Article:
What to Know
- BSO Sgt. Gregory LaCerra and Deputy Chris Krickovich were charged with battery following the arrest of teen DeLucca Rolle
- A judge on Friday granted LaCerra's motion to dismiss the charges based on Florida's 'Stand Your Ground' law
- But the judge denied a similar motion from Krickovich
A judge has dismissed battery charges under Florida's so-called "Stand Your Ground" law against a Broward Sheriff's Office sergeant but has refused to do so for another deputy in the case of a rough arrest of a teen that was captured on cellphone video.
Broward Circuit Court Judge Jill Levy on Friday granted Sgt. Gregory LaCerra's motion to dismiss battery charges but denied former deputy Chris Krickovich's similar motion.
LaCerra and Krickovich were charged following the April 2019 arrest of then 15-year-old DeLucca Rolle at a shopping plaza parking lot in Tamarac.
The viral video of the encounter showed Krickovich on the back of the teen before he's seen pushing Rolle’s head into the pavement.
In her orders, Levy detailed the violent and chaotic history of students at the plaza, noting that law enforcement officers, business owners and employees confirmed it was a "location of substantial peril, an arena utilized for physical combat between the students and routinely against deputies, and a location known to all whom testified as a very dangerous place with consistent and escalating lawlessness and violence abound."
Levy said LaCerra was justified in believing Rolle was about to attack him after the teen had been "bowing and blading his body in what would be described as a pre-attack posture and telling LaCerra 'Don't f---ing touch me' with his hand in a fist," the orders said.
"The Court finds a reasonable person situated in LaCerra's position, knowing what he knew under the same circumstances would have acted in the same manner," Levy wrote. "LaCerra was justified in arresting Delucca Rolle for Assault on a Law Enforcement Officer, pepper spraying him and pushing him to the ground to make the arrest."
But in her order denying Krickovich's motion to dismiss the battery charges, Levy wrote that once LaCerra had pushed Rolle to the ground, the teen no longer posed a threat of imminent harm.
"When Krickovich jumped on top of Delucca, the use of non-deadly force in pushing his head into the ground and punching him in the head was not a reasonable action of self-defense," Levy wrote. Said in the most basic of terms, the Battery charges against Krickovich are a decision that involves justiciable issues of fact that should be made by a Jury."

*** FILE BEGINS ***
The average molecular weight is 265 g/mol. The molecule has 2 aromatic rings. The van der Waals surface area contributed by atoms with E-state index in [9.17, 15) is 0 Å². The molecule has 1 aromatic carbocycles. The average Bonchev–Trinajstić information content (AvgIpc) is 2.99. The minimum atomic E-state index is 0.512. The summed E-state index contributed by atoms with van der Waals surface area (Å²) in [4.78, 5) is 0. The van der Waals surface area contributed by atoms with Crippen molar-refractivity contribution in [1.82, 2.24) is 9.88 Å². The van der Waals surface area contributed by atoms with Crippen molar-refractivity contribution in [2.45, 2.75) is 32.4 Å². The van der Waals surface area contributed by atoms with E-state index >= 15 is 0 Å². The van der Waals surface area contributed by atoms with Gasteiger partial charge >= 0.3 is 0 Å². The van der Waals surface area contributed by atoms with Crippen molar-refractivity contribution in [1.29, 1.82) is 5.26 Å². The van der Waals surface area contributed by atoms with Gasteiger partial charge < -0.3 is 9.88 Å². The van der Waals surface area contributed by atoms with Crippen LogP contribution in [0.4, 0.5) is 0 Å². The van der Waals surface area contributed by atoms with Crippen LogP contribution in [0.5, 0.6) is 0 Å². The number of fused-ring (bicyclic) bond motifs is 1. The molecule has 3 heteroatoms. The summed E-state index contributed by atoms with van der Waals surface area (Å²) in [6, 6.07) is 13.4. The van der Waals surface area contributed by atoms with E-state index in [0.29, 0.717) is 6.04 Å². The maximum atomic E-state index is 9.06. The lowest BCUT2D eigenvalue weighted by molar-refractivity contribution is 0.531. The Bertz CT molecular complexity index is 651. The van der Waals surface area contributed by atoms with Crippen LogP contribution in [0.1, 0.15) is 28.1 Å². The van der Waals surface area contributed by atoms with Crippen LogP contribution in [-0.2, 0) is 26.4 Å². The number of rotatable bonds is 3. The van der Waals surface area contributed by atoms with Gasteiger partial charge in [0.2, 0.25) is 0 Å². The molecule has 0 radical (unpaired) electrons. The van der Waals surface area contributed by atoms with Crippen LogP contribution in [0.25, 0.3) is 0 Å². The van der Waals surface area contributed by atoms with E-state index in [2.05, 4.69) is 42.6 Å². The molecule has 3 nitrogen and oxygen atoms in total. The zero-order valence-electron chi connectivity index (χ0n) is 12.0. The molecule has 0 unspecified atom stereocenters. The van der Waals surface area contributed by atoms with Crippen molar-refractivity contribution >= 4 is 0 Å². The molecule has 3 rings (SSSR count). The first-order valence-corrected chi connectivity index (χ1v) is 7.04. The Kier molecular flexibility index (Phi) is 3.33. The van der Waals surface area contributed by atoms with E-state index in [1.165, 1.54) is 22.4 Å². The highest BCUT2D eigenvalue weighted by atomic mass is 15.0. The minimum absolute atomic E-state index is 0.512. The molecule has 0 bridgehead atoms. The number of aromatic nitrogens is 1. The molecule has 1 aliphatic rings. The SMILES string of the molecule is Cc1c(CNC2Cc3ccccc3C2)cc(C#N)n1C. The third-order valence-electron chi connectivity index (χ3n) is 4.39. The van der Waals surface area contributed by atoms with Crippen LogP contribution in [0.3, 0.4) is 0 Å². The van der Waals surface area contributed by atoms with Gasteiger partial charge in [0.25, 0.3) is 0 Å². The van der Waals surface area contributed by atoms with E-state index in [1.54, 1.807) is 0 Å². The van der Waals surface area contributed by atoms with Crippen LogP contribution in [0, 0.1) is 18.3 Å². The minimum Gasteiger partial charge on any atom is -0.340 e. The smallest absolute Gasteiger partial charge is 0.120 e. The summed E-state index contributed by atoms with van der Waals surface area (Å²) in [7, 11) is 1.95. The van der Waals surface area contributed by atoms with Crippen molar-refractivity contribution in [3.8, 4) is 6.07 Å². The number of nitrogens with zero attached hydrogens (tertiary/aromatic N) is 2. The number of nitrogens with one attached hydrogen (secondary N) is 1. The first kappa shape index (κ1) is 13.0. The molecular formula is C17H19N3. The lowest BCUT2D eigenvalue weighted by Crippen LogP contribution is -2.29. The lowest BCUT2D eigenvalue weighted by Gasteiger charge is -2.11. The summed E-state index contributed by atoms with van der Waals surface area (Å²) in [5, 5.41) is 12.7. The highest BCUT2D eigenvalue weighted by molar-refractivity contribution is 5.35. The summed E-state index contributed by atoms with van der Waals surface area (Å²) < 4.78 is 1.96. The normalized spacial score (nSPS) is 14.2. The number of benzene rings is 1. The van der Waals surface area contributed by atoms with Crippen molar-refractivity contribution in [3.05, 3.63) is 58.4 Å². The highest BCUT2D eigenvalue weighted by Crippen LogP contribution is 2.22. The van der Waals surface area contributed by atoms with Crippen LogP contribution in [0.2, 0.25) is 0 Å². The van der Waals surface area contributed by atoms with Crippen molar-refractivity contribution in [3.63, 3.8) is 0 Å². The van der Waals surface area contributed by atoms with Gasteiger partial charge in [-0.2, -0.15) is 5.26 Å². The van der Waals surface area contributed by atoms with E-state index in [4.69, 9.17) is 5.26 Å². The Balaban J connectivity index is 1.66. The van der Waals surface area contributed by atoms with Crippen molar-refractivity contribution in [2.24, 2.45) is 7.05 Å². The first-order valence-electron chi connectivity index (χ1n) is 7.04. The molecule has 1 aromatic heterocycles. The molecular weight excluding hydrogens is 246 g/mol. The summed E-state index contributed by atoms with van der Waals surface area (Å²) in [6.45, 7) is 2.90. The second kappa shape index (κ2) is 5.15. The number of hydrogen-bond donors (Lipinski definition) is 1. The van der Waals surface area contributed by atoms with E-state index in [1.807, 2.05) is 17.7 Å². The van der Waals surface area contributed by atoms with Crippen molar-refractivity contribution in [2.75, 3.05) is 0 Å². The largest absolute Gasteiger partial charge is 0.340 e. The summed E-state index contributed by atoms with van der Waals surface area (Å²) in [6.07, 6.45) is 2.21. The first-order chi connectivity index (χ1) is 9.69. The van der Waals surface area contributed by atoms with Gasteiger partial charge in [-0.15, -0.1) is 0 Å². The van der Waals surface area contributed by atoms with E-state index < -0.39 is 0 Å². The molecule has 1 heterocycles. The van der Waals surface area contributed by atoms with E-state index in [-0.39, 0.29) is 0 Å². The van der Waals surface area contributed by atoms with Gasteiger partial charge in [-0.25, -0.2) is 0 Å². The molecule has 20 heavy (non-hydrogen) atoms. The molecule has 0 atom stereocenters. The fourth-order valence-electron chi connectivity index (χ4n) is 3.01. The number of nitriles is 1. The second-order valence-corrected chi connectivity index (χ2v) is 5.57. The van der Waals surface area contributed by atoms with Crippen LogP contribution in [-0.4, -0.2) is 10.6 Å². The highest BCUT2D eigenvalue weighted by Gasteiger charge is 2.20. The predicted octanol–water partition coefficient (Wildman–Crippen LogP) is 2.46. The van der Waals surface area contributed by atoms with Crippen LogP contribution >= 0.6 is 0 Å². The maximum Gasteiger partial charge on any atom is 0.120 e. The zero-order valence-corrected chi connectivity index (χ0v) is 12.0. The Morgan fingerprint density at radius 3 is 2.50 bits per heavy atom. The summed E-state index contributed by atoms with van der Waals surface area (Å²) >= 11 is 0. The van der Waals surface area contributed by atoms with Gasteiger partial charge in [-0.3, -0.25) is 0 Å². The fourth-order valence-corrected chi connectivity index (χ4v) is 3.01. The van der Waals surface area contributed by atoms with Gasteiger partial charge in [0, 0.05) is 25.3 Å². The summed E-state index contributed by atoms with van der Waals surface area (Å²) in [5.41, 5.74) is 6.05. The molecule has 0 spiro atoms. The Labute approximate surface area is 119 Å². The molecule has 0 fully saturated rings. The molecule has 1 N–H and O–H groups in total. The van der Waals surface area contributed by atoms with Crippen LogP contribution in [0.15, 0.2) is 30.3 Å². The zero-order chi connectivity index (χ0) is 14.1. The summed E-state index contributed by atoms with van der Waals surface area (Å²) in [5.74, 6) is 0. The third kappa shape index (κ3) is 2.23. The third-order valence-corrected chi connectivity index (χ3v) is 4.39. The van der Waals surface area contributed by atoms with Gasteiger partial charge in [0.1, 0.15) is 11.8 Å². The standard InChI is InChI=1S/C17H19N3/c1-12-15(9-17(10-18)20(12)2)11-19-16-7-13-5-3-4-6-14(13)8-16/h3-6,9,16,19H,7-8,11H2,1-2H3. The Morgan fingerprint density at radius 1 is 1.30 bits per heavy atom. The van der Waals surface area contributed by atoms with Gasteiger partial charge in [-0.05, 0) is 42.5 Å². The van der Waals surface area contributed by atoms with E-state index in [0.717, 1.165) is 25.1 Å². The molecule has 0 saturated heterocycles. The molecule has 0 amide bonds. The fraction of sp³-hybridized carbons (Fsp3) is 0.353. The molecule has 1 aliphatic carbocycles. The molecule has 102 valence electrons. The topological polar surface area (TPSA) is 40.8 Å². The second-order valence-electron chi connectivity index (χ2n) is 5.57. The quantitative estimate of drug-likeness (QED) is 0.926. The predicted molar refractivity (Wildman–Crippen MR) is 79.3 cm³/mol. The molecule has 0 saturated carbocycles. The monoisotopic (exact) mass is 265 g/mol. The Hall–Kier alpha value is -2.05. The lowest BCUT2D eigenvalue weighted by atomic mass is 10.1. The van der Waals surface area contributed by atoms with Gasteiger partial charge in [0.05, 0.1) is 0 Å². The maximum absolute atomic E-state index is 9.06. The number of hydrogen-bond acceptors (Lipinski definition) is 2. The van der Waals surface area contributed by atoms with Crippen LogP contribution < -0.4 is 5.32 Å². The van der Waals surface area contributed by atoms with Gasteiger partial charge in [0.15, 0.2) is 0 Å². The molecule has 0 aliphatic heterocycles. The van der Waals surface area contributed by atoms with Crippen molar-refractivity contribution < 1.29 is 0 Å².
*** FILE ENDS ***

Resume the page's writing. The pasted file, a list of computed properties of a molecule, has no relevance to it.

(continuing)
Krickovich, who lost his job after the arrest, testified last month that he thought Rolle was going to strike LaCerra and that due to the situation, he took the action seen in the video to protect himself and LaCerra.
"The scene blew up. It felt so dangerous and so chaotic. I knew that I needed to get on top of Mr. Rolle immediately,” Krickovich said.
LaCerra still faces two lesser charges concerning the falsification of paperwork and conspiracy, but his attorney, Eric Schwartzreich, said he was pleased the battery charges were dropped.
"He was excited that the judge finally came to the correct conclusion once we filed the motion, that he’s happy and he’s elated but by no means is this over and we continue," Schwartzreich said.
Broward State Attorney's Office officials said prosecutors plan to appeal Levy's ruling.
Rolle and his family have been calling for justice since the day he was arrested, and his charges were eventually dropped.
“I feel disheartened, disappointed because I expect the law to protect us,” said Clintina Rolle, Delucca's mother. “I thought he would get justice because they saw it on camera. But the camera don’t really matter.”
Benjamin Crump, the family's attorney, said in a statement that they were "deeply disappointed" in the court's decision to grant LaCerra's motion.
"In the midst of a social movement in which we are desperately trying to empower a generation and convince them that their lives matter, this decision sends a different message. It says that the marches, the rallies and the sacrifices have made no difference," Crump said. "The message to this generation of Black Americans is: you can be pepper sprayed, beaten, and falsely arrested, and the police will be permitted to hide behind a false 'Stand Your Ground' defense. It highlights once again that there are two justice systems in America, and the police will not be held accountable for maltreatment of Black citizens."
Even a year later, watching the video is still painful for Delucca, his mother said.
“Mentally, he’s not doing well,” Clintina Rolle said. “Sometimes he has his days where he’s good, then sometimes he has his days where he’s emotional.”
Family attorney Sue-Ann Robinson says the ruling is part of a much larger issue.
“A court is saying that a Black child unarmed is a weapon, is a threat,” Robinson said. “And that I think is the problem. When an entire system is now weapon using someone’s skin color, that is a huge issue, that’s a huge problem.”
Crump said he will continue to pursue justice against LaCerra and called for his permanent dismissal from his job.